"Vulnerability, shocks and persistence of poverty: estimates for semi-arid rural South India,"
Oxford Development Studies,
Taylor & Francis Journals, vol. 32(2), pages 261-281.
- Imai, Katsushi & Raghav Gaiha, 2003. "Vulnerability, Shocks and Persistence of Poverty - Estimates for Semi-Arid Rural South India," Royal Economic Society Annual Conference 2003 111, Royal Economic Society.
- Katsushi Imai & Raghav Gaiha, 2002. "Vulnerability, Shocks and Persistence of Poverty - Estimates for Semi-Arid Rural South India," Economics Series Working Papers 128, University of Oxford, Department of Economics.
- Ligon, Ethan & Laura Schechter, 2002.
Royal Economic Society Annual Conference 2002
128, Royal Economic Society.
- Hanan G. Jacoby & Emmanuel Skoufias, 1997. "Risk, Financial Markets, and Human Capital in a Developing Country," Review of Economic Studies, Oxford University Press, vol. 64(3), pages 311-335.
- Frank Ellis, 2000. "The Determinants of Rural Livelihood Diversification in Developing Countries," Journal of Agricultural Economics, Wiley Blackwell, vol. 51(2), pages 289-302.
- Jalan, Jyotsna & Ravallion, Martin, 2002.
"Household Income Dynamics in Rural China,"
WIDER Working Paper Series
010, World Institute for Development Economic Research (UNU-WIDER).
- Morduch, J., 1995.
"Income Smoothing and Consumption Smoothing,"
512, Harvard - Institute for International Development.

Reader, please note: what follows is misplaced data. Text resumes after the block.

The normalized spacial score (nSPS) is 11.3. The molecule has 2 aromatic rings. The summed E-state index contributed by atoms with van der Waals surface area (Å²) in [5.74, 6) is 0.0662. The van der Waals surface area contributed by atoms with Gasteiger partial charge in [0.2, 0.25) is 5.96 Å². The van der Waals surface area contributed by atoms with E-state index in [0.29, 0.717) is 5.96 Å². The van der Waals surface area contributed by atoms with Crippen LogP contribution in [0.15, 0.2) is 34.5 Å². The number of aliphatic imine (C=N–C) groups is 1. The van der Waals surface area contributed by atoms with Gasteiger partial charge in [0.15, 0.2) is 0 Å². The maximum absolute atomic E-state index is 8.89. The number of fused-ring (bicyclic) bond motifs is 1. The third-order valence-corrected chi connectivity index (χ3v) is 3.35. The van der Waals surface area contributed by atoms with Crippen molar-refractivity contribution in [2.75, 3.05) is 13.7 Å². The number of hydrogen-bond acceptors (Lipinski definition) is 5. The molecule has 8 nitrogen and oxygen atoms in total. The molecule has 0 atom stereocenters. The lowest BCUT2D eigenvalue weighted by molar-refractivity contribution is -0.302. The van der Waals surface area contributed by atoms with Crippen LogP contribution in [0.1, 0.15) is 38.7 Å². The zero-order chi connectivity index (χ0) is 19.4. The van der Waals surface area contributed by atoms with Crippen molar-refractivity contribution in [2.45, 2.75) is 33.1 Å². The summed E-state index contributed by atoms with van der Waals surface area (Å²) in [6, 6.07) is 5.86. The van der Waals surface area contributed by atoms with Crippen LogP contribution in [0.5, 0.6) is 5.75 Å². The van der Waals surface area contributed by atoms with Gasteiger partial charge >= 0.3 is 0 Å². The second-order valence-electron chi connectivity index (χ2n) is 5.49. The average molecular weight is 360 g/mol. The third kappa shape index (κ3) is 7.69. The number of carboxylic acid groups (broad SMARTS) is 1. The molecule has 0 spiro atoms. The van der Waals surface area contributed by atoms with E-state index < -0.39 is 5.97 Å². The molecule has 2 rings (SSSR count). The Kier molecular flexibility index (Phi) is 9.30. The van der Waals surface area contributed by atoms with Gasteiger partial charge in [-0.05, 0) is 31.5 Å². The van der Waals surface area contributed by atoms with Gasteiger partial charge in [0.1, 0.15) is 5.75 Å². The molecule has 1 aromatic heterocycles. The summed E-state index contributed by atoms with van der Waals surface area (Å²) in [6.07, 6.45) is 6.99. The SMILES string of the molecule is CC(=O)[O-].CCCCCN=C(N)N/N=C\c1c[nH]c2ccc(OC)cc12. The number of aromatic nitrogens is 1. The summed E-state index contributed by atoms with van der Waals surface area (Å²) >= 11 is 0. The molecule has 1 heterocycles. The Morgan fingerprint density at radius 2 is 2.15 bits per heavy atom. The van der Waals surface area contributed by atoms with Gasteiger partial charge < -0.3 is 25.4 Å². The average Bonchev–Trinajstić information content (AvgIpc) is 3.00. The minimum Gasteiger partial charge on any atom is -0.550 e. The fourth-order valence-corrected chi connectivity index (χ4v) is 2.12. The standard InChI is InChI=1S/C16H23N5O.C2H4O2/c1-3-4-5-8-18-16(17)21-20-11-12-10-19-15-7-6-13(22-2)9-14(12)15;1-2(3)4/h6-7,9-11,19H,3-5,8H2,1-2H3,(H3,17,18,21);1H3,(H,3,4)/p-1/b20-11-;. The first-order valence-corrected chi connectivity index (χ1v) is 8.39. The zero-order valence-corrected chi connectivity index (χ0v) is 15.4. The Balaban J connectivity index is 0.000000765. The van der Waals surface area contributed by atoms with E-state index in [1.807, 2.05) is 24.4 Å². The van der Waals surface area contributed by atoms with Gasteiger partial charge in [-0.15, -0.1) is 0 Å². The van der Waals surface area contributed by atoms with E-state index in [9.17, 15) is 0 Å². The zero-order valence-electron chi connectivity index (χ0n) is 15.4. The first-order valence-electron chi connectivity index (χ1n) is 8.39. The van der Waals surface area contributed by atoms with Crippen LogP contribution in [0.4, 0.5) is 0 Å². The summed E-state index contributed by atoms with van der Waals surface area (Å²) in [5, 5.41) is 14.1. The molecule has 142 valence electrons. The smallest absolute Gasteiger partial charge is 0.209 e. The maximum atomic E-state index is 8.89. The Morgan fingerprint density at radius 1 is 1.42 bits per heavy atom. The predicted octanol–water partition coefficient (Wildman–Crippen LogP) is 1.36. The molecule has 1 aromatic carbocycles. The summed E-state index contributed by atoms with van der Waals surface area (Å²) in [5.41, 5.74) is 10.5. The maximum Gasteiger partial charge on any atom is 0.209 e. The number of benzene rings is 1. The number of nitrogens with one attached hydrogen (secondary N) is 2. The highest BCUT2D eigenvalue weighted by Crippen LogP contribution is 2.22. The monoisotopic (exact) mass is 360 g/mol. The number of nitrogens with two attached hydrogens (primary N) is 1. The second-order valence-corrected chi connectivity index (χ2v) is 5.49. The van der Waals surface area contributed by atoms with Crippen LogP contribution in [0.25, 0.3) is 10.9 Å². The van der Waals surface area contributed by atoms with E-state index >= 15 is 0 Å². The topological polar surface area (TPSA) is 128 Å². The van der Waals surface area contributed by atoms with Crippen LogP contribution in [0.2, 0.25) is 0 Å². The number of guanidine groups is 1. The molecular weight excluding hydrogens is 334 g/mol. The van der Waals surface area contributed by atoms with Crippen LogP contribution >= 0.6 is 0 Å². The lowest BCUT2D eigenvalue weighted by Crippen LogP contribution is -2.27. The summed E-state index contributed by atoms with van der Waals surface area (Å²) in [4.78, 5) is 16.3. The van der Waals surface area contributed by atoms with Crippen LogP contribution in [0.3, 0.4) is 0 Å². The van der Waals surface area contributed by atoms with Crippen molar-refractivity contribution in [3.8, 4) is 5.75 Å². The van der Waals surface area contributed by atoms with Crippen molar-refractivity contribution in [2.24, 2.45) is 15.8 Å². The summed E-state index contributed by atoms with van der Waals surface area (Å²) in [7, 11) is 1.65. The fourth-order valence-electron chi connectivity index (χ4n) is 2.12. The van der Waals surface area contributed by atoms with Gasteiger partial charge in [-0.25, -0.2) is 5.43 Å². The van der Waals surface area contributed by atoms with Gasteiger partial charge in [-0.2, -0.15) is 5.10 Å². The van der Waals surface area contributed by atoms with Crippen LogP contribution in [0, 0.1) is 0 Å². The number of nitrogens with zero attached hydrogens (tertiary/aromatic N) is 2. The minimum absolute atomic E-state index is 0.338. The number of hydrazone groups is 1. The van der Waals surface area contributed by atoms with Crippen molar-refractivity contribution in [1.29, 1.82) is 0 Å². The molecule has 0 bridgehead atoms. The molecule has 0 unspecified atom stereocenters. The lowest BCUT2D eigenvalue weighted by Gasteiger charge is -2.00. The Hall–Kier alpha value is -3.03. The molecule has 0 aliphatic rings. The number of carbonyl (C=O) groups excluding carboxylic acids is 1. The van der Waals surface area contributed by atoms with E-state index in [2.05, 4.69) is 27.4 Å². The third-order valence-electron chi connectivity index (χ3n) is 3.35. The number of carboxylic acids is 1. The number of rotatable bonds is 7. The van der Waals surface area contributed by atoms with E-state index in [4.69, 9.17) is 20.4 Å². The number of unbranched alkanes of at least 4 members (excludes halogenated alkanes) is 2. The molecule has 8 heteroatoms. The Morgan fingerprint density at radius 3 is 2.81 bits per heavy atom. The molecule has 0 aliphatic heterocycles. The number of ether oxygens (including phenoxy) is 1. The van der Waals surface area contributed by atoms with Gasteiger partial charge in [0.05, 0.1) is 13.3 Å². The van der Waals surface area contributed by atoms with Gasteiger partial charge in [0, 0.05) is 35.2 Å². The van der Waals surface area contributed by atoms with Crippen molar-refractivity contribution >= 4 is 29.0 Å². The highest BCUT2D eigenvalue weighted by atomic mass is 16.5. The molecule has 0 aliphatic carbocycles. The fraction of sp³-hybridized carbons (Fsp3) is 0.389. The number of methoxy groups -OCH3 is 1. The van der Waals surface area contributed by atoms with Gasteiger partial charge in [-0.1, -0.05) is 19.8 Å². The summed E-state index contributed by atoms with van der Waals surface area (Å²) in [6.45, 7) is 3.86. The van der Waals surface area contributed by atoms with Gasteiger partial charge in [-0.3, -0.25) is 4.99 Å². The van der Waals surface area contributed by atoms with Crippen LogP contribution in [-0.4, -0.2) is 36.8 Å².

- Jonathan Morduch, 1995. "Income Smoothing and Consumption Smoothing," Harvard Institute of Economic Research Working Papers 1727, Harvard - Institute of Economic Research.
- Morduch, Jonathan, 1999. "Between the State and the Market: Can Informal Insurance Patch the Safety Net?," World Bank Research Observer, World Bank Group, vol. 14(2), pages 187-207, August.
- Robert Holzmann & Steen Jørgensen, 2001. "Social Risk Management: A New Conceptual Framework for Social Protection, and Beyond," International Tax and Public Finance, Springer;International Institute of Public Finance, vol. 8(4), pages 529-556, August.
- Sen, Binayak, 2003. "Drivers of Escape and Descent: Changing Household Fortunes in Rural Bangladesh," World Development, Elsevier, vol. 31(3), pages 513-534, March.
- Hans Hoogeveen, 2001. "A New Approach to Insurance in Rural Africa," The Geneva Papers on Risk and Insurance - Issues and Practice, Palgrave Macmillan;The Geneva Association, vol. 26(3), pages 505-513, July.
- Ellis, Frank, 2000. "Rural Livelihoods and Diversity in Developing Countries," OUP Catalogue, Oxford University Press, number 9780198296966.
- Tesliuc, Emil D. & Lindert, Kathy, 2004. "Risk and vulnerability in Guatemala: a quantitative and qualitative assessment," Social Protection and Labor Policy and Technical Notes 30154, The World Bank.
- Stefan Dercon, 2000.
"Income risk, coping strategies and safety nets,"
CSAE Working Paper Series
2000-26, Centre for the Study of African Economies, University of Oxford.
When requesting a correction, please mention this item's handle: RePEc:ess:wpaper:id:2675. See general information about how to correct material in RePEc.
For technical questions regarding this item, or to correct its authors, title, abstract, bibliographic or download information, contact: (Padma Prakash)
If references are entirely missing, you can add them using this form.